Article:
Nerves are frayed again on Wall Street, where bankers worry about their jobs while the spectre of Lehman Brothers' collapse still haunts the financial world three years later.
“August was outright brutal,” Jefferies & Company Chairman Richard Handler said after the investment bank released its third-quarter results. “August was the third-worst month in the history of US credit markets, after September and October 2008.”
In mid-September 2008, the US investment bank Lehman Brothers filed for bankruptcy protection, precipitating a global crisis that continues to echo.
Europe's debt crisis and the weak US economy are now paralysing the banking industry, sparking fears of new problems to come.
Unresolved problems had already been lingering since 2008, with many US homeowners struggling to repay mortgages.
Investors burned by mortgage-backed securities gone bad are demanding billions of dollars in damages from the banks that sold them, and government regulators are tightening the screws on the financial sector. All this diminishes profits and deters risk-taking.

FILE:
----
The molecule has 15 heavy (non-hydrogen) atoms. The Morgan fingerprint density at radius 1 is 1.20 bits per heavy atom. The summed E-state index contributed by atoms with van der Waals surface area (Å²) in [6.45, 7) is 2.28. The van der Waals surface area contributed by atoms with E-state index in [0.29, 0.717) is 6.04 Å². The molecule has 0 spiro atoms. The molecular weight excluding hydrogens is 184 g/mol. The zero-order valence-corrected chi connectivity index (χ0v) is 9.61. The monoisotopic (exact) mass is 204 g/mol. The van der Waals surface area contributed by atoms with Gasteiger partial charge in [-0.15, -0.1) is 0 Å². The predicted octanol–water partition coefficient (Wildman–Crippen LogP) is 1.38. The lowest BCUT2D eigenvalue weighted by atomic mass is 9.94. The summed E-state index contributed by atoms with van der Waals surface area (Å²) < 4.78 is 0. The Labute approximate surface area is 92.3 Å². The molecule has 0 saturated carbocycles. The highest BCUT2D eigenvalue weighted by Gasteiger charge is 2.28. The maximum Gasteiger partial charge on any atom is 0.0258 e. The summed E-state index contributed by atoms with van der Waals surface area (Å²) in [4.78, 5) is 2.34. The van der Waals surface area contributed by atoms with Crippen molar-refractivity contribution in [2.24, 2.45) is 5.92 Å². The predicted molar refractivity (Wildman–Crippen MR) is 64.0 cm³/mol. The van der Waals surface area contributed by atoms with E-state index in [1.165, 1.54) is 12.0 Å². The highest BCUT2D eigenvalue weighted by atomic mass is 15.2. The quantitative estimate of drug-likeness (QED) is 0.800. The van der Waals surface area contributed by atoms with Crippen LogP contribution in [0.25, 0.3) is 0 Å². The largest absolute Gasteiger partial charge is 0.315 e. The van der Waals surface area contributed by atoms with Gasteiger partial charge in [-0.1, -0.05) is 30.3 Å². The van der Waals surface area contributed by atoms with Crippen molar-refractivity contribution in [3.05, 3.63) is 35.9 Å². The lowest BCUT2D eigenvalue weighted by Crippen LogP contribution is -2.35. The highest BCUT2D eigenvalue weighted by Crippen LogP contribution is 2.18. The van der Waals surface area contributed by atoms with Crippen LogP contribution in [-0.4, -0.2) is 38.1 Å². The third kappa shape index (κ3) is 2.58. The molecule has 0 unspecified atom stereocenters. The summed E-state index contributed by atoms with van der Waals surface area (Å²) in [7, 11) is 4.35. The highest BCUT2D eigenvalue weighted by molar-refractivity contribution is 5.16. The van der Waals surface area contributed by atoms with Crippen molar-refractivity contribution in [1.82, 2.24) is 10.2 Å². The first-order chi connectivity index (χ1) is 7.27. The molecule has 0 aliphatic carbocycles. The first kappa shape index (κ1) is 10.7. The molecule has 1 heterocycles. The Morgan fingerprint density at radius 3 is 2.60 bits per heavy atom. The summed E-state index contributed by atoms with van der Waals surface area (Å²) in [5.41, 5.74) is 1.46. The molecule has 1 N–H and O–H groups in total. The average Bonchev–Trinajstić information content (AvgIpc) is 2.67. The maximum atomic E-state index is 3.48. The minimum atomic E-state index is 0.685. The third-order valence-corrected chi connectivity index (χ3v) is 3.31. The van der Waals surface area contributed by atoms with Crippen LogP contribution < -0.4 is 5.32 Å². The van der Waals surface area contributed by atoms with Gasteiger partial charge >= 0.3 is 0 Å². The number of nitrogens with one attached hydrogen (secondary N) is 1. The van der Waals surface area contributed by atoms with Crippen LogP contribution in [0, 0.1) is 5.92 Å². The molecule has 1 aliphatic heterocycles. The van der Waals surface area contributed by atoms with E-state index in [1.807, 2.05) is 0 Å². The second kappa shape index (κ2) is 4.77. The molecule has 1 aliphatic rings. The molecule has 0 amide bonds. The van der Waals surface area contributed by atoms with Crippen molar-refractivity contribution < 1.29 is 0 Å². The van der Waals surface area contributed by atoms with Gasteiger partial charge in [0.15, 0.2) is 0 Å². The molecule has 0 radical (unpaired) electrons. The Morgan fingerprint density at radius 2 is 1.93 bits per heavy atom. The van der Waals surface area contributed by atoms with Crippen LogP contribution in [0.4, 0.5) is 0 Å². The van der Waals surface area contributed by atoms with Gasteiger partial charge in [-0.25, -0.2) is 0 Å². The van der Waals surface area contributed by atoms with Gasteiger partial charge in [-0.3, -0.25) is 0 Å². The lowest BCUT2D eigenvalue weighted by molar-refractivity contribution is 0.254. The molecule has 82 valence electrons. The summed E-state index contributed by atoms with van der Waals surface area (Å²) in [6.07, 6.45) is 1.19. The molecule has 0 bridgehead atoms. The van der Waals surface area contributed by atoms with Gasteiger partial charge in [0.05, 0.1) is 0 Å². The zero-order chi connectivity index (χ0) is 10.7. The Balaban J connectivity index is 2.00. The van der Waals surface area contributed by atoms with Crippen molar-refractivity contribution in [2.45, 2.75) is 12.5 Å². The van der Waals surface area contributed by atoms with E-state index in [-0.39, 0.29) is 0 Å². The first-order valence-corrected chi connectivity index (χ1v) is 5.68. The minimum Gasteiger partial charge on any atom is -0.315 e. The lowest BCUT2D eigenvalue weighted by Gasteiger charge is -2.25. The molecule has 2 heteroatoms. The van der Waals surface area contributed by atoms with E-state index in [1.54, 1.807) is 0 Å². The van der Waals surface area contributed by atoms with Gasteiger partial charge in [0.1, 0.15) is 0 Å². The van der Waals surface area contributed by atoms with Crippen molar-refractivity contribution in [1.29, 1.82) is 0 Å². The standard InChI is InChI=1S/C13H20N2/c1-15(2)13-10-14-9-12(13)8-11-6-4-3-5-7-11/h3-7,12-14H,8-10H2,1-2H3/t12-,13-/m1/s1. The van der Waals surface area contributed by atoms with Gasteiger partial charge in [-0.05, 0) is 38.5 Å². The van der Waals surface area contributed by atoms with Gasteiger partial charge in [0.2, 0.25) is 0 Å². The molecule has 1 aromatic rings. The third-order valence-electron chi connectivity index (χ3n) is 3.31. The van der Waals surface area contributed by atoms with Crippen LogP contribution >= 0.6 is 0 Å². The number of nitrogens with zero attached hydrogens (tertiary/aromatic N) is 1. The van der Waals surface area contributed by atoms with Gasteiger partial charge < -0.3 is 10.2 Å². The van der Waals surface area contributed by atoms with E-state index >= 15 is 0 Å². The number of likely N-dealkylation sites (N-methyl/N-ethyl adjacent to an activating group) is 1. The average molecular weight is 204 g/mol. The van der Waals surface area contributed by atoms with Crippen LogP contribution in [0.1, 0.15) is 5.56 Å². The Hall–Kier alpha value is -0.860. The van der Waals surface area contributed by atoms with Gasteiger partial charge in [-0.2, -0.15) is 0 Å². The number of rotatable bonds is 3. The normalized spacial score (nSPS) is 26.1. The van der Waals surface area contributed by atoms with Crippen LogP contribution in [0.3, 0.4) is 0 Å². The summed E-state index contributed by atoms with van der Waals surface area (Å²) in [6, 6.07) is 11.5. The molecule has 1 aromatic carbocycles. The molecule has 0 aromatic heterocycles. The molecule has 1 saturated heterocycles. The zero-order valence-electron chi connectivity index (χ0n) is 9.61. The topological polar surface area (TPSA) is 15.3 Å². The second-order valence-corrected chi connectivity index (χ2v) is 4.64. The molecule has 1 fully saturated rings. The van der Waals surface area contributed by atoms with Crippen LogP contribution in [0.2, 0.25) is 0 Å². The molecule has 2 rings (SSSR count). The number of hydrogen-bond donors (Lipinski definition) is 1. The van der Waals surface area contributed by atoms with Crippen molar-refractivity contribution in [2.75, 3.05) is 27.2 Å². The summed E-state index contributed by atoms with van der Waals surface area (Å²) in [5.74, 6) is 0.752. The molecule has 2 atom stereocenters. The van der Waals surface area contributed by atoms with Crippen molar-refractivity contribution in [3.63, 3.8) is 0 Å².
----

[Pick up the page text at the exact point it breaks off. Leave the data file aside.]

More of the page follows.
The dismal outlook has prompted some investors to shun bank shares. The KBW Bank Index, which consists of the stocks of 24
major US banks, has fallen about 30 per cent since the beginning of the year.
Bank of America's stock price has plummeted by more than half. In the first six months of 2011, the biggest US bank lost 7.4
Moody's Investors Service, which downgraded the bank's credit ratings, does not exclude the possibility of a bankruptcy, which could have far-reaching consequences. Bank of America has nearly four times the assets that Lehman Brothers had on its books, boasts one of the country's most extensive branch networks and some 58
Previously, it would have been regarded as “too big to fail.” But the US government - itself deeply in debt and weakened by the financial crisis - is now less likely to come to its rescue, Moody's said.
Even if major banks do not collapse, many of their employees are worried about their jobs.
Bank of America has announced plans to slash about 30,000 jobs over the next few years to cut costs. Jobs at healthier rivals, such as JPMorgan Chase and Goldman Sachs, are not safe either, and employees who get to stay will have to make do with smaller bonuses.
Wall Street has always followed a philosophy of hire and fire - but now the interval between the busts is growing shorter.
Many analysts have cut their profit forecasts for big US banks. The moment of truth comes in mid-October, when the financial institutions release third-quarter results. - Sapa-dpa